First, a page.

Use a kitchen torch to lightly toast the topping to your liking. Serve immediately.
Excerpted from Baked Elements: Our 10 Favorite Ingredients by Matt Lewis and Renato Poliafito. Copyright © 2012 by Matt Lewis and Renato Poliafito. Excerpted by permission of Stewart, Tabori & Chang, an imprint of Abrams. All rights reserved. No part of this excerpt may be reproduced or reprinted without permission in writing from the publisher.
Take a look at how we rolled this week! We have one new baker and one rogue baker!
How did everyone like these?
Posting date for these cinnamon rolls is Oct. 19!
Pumpkin Cinnamon Rolls
For the dough
3 1/2 cups bread flour
1/4 cup granulated sugar
1/4 cup firmly packed dark brown sugar
3 teaspoons instant dry yeast
1 teaspoon salt
1/2 teaspoon cinnamon
1/4 teaspoon ground ginger
1/4 teaspoon ground cardamom
3 ounces (3/4 stick) unsalted butter, softened, cut into 1/2-inch cubes
2/3 cup whole milk
1 large egg
2/3 cup pumpkin puree
For the filling
3/4 cup firmly packed light brown sugar
1/4 cup granulated sugar
1/2 teaspoons cinnamon
1/4 teaspoon ground cloves
1/4 teaspoon freshly grated nutmeg
1/4 teaspoon salt
1 ounce (1/4 stick) unsalted butter, melted
For the assembly
1 ounce (1/4 stick) unsalted butter, melted
For the Cream Cheese Frosting
2 1/2 ounces cream cheese, softened
1/4 cup buttermilk, well shaken
1 3/4 cups confectioners’ sugar, sifted
Make the dough
Butter one 10-inch round cake pan, line the bottom with parchment paper, and butter the parchment. Dust the parchment with flour and knock out the excess flour.
In the bowl of a standing mixer fitted with the paddle attachment, mix the flour, sugars, yeast, salt, cinnamon, ginger, and cardamom on medium speed. Add the butter and mix until incorporated, about 1 minute. Add the milk and egg and mix on low speed until incorporated. Add the pumpkin puree and mix on medium speed for 3 minutes. The dough will look light orange in color and feel soft and sticky.
Remove the dough from the bowl, carefully form into a large ball, smooth the top with your hands, and place in a clean, lightly greased bowl. Cover with plastic wrap and let the dough rest for 30 minutes. While the dough is resting, make the filling.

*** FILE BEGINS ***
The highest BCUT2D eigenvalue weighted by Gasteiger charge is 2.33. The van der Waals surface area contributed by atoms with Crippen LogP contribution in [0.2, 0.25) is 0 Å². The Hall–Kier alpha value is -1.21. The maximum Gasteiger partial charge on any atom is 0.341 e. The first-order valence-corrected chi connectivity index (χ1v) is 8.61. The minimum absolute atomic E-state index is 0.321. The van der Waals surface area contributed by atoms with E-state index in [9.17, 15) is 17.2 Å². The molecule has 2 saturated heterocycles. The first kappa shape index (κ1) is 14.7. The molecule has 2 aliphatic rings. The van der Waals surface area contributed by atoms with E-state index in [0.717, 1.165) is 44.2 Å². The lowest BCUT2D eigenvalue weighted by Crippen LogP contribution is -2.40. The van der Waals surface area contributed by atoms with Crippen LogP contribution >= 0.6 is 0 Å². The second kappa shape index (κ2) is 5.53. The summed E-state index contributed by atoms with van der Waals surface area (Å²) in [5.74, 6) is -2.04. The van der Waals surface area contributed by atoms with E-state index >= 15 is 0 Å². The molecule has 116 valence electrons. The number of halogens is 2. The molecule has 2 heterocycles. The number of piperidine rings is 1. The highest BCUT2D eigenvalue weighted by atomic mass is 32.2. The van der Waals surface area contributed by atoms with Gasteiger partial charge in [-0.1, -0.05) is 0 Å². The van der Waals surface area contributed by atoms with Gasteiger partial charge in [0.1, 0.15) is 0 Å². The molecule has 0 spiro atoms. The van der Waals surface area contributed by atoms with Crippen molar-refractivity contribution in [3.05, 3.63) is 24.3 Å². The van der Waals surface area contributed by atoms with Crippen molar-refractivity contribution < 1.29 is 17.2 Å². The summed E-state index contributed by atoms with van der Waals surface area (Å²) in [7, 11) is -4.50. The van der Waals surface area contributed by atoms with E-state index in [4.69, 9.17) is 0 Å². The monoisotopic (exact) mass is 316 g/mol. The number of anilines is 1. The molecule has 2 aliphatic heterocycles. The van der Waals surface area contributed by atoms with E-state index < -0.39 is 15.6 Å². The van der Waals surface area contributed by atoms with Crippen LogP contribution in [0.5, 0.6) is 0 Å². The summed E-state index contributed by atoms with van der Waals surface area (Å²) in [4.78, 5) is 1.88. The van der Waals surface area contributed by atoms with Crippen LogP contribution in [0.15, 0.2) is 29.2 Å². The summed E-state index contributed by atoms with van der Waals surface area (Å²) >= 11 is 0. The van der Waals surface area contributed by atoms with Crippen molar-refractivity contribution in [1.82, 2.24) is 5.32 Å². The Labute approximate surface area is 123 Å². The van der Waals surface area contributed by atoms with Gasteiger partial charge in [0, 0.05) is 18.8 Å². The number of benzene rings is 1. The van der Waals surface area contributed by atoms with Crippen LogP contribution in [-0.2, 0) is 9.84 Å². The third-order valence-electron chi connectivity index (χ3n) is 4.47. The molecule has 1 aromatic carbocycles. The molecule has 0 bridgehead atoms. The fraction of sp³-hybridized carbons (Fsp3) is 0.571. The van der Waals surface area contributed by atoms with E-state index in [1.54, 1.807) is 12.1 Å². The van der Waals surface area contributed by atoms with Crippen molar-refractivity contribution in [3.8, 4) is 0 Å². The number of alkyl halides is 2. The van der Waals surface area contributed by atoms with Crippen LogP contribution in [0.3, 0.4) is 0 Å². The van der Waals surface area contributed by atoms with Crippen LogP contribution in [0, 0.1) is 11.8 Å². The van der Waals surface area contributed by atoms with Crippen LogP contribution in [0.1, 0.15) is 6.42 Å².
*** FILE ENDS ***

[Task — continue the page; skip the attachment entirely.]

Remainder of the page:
Make the filling
Stir together the sugars, cinnamon, cloves, nutmeg, and salt. Add the melted butter and stir until combined.
Assemble the rolls
Dust a work surface with a sprinkling of flour. Using a rolling pin, roll the dough into a large rectangle approximately 23 by 10 inches, brush the dough with melted butter, and sprinkle the filling over the butter, leaving a 1/4 inch border around the edges. Use the palms of your hands to press the filling lightly into the dough.
Roll up the long side of the rectangle to form a tight log and place seam side down. Slice the log into ten 2-inch rolls. Place one roll in the center of the cake pan, then fill in the rest of the pan with the other rolls. Brush the tops of the rolls with melted butter, cover with plastic wrap, and set aside until the rolls have almost doubled in size, about 45 minutes.
Preheat the oven to 350 degrees F and position the rack in the center.
Bake for 20 to 25 minutes, or until the tops of the rolls are browned. In order to pour your icing over still warm rolls for the best effect, prep all of the frosting ingredients while the rolls are baking and quickly put together the frosting (this will only take about 5 minutes) immediately after the rolls come out of the oven.
Make the frosting
In the bowl of a standing mixer fitted with the paddle attachment, beat the cream cheese and buttermilk on medium speed until the mixture is lump free. Add the confectioners’ sugar and beat on medium-low speed until a smooth, fluid mixture forms.
Serve the rolls
Invert the pan of rolls onto a serving plate or you can leave in the pan for a rustic look. Pour the frosting over the still warm rolls. It’s okay if a little bit of the frosting drips down the sides—it’s even encouraged. (Alternatively, use an offset spatula to apply the icing.) Serve immediately.